While national polls now show majority support for gay marriage in the general population and among other racial and ethnic groups, support among black people remains under 50 percent — despite a bump after endorsements by President Obama and the NAACP.

Recently, black pastors in parts of the South and Midwest have encouraged voters to sit out the election or to consider not supporting Obama because of his position.

In Atlanta, Alveda King, a niece of the late Martin Luther King Jr.’s, said she would never suggest that people not vote. But she said she and some pastors are so disturbed by Obama’s endorsement they’ve formed an organization, GodSaid.org, to urge black Americans to vote their “biblical values” rather than a party line.

At this point, we’re roughly two-thirds of the way through the story. The writer has allowed token appearances by the other side. But the entire rest of the story — the final one-third — needs to provide positive, compelling anecdotes and quotes to support the need for same-sex marriage. Bingo, the Times is up to the challenge! This is such a terrific puff piece — leads with the side that’s right, ends with the side that’s right and sprinkles the side that’s wrong in the middle, but just a little bit!

All in all, I don’t think anyone could ask for a better puff piece.

Seattle skyline image via Shutterstock

Pod people: saying goodbye

Friends of GetReligion, it is time for me to tip my hat and say farewell. It’s been a good ride, three years of working with excellent colleagues.

I’ll give one final post with some reflections, but first, in my last podcast, I tried to address a few posts that have encapsulated some of the issues GetReligion regularly addresses. Ultimately, we hope to help reporters understand better how to cover the religion beat, a challenging beat for reporters to cover.

Recently, we considered how the religion beat is changing, looking at what’s new that we didn’t have a few years ago. Here’s a hint: we’re all recovering from this great recession and we have this thing called Twitter on the scene. Combine those and you have a few dead religion blogs, reporters moving in and off the beat faster than many people can remember in recent years.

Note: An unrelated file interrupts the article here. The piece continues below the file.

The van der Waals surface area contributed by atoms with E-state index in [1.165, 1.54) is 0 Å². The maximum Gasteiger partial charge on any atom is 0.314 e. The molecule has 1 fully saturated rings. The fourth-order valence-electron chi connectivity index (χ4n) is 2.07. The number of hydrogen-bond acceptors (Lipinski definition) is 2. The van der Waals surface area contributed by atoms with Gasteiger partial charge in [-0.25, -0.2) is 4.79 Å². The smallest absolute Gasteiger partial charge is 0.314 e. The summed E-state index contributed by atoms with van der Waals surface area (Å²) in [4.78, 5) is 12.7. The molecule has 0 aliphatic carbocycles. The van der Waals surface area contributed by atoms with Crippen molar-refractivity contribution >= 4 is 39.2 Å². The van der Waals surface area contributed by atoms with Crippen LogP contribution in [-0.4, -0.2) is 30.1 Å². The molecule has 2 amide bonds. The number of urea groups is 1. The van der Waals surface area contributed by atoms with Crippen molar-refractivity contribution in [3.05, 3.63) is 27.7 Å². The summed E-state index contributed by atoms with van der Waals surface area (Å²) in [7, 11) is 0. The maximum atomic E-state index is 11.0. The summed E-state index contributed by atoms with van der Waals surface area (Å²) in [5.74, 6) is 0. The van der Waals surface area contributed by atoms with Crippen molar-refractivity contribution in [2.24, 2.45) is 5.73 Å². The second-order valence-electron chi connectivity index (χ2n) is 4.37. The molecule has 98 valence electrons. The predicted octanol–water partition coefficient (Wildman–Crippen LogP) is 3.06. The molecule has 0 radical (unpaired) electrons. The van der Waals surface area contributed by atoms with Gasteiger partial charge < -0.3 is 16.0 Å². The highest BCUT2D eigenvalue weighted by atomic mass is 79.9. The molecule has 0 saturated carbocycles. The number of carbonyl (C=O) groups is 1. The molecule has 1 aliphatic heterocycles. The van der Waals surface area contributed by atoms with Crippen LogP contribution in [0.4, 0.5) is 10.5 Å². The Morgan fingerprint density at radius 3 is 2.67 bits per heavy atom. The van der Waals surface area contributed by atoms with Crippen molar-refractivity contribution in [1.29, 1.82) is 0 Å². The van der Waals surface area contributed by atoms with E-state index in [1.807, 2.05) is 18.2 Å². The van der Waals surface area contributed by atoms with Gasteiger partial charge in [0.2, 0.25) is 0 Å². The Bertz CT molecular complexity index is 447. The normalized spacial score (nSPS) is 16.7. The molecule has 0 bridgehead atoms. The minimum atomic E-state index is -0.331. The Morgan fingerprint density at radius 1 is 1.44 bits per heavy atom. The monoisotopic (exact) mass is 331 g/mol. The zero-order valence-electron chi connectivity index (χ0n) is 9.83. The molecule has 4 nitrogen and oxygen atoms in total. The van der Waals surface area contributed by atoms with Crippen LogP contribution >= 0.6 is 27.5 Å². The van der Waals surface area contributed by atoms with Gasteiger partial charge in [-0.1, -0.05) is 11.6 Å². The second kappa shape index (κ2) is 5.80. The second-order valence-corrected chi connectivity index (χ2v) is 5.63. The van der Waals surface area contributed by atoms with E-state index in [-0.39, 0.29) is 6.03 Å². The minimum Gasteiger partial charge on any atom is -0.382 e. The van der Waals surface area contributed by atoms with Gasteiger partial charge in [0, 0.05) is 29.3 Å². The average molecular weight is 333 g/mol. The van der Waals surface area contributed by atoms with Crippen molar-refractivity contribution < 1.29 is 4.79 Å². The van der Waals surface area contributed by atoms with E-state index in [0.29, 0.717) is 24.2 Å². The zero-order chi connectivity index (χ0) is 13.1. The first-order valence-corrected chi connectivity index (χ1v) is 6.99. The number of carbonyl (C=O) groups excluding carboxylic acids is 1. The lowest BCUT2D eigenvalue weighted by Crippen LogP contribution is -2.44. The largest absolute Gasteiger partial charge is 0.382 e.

We also have often discussed what religion ghosts look like, stories that should include religion but they don’t. I made a few assumptions when watching London’s opening ceremonies, for instance, filtering religion through my own set of beliefs. Religion is truly everywhere, so sometimes it’s worth getting over yourself and admitting you don’t know the answer. Then you go to a religion scholar and ask some basic questions. Or you crowd source and ask Twitter for help. There are more ways of reporting when we get creative.

Remember this summer when everyone was getting all hot and bothered over Chick-fil-A? The stories were perfect for social media, so what do you do when you have a really hot story the internet loves? I say, maybe you should give it a little bait and then quickly ignore it. Truly, the internet honors stupid stories. Additionally we see seen time and time again reporters who show biases, undercutting their own objectivity.

Because my husband is a sports reporter, I regularly make comparisons between the religion beat and the sports beat. Think about it. There are passionate fans in both beats, people who will spend a lot of money in both areas. So why, then, do sports reporters often ignore an athlete’s faith? I’ve made the case time and time again that sports reporters expect the faith narrative and think it’s cliche. But reporters who ignore the glaring religion angle, as some did with the story on Olympic gold medalist Gabby Douglas, do a disservice to their readers. So how do they keep it fresh? Examine the Grantland piece on athlete Mo Isom for ideas.

There are always ways to tell stories about religion in fresh and interesting ways. Just ask the religious leaders who give sermons every week. And enjoy the podcast.

Imagine this: Another unbalanced Post LGBT piece

Oh well, here we go again. I realize, at this point, that I am severely testing the patience of the many GetReligion readers who are convinced that our elite media have little or no interest in balance and fairness when it comes to covering the hot-button issues that severely divide our nation, yet trigger severe group-think in so many newsrooms.

So, to set the stage for this latest bias case study, let’s try to imagine the following fictional scenario.

It’s late January, 2013, and — in a bizarre turnaround in political affairs — President Mitt Romney is naming the key members of his administration.

As director of the often overlooked, strategically crucial, Office of Personnel Management the Republican president repays a crucial debt and appoints a conservative evangelical activist, someone best known for his work with, oh, Focus on the Family or the National Organization for Marriage.

So, The Washington Post eventually decides to run a profile of this social activist turned government executive and, over the course of this 1,700-word text, focuses almost completely on the voices of people who think this appointment is perfectly normal, or even a giant step forward in American life.

Where are the culturally and politically liberal critics of this appointment, the people who believe that their stunned and furious voices should be heard in this piece? Where are the liberal voices offering balance in this piece of advocacy journalism? Well, they are nowhere to be found, in this pretend Post piece. In fact, the only voices critical of this activist come from those who are even further out on the political and cultural right.

Can you imagine this happening? Me neither.

Now, with this in mind, read through the recent Post story that ran under the headline, “John Berry, head of OPM and openly gay, helps Obama reach out to LGBT community.”